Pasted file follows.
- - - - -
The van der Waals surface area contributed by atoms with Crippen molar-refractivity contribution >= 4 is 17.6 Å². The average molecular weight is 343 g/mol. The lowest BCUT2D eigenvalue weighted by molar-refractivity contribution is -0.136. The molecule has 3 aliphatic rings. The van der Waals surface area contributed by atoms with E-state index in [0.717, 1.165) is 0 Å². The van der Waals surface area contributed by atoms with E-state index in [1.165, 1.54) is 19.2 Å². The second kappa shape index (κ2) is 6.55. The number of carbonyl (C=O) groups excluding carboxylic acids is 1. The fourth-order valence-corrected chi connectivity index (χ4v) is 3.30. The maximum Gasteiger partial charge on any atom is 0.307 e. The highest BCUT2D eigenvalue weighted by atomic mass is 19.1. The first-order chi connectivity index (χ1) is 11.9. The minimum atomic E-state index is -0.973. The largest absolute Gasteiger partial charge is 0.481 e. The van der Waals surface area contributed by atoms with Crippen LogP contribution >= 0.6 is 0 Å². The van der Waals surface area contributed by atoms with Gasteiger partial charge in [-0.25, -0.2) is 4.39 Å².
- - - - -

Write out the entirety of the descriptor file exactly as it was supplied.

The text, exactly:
The van der Waals surface area contributed by atoms with Crippen molar-refractivity contribution >= 4 is 17.6 Å². The average molecular weight is 343 g/mol. The lowest BCUT2D eigenvalue weighted by molar-refractivity contribution is -0.136. The molecule has 3 aliphatic rings. The van der Waals surface area contributed by atoms with E-state index in [0.717, 1.165) is 0 Å². The van der Waals surface area contributed by atoms with E-state index in [1.165, 1.54) is 19.2 Å². The second kappa shape index (κ2) is 6.55. The number of carbonyl (C=O) groups excluding carboxylic acids is 1. The fourth-order valence-corrected chi connectivity index (χ4v) is 3.30. The maximum Gasteiger partial charge on any atom is 0.307 e. The highest BCUT2D eigenvalue weighted by atomic mass is 19.1. The first-order chi connectivity index (χ1) is 11.9. The minimum atomic E-state index is -0.973. The largest absolute Gasteiger partial charge is 0.481 e. The van der Waals surface area contributed by atoms with Crippen LogP contribution >= 0.6 is 0 Å². The van der Waals surface area contributed by atoms with Gasteiger partial charge in [-0.25, -0.2) is 4.39 Å².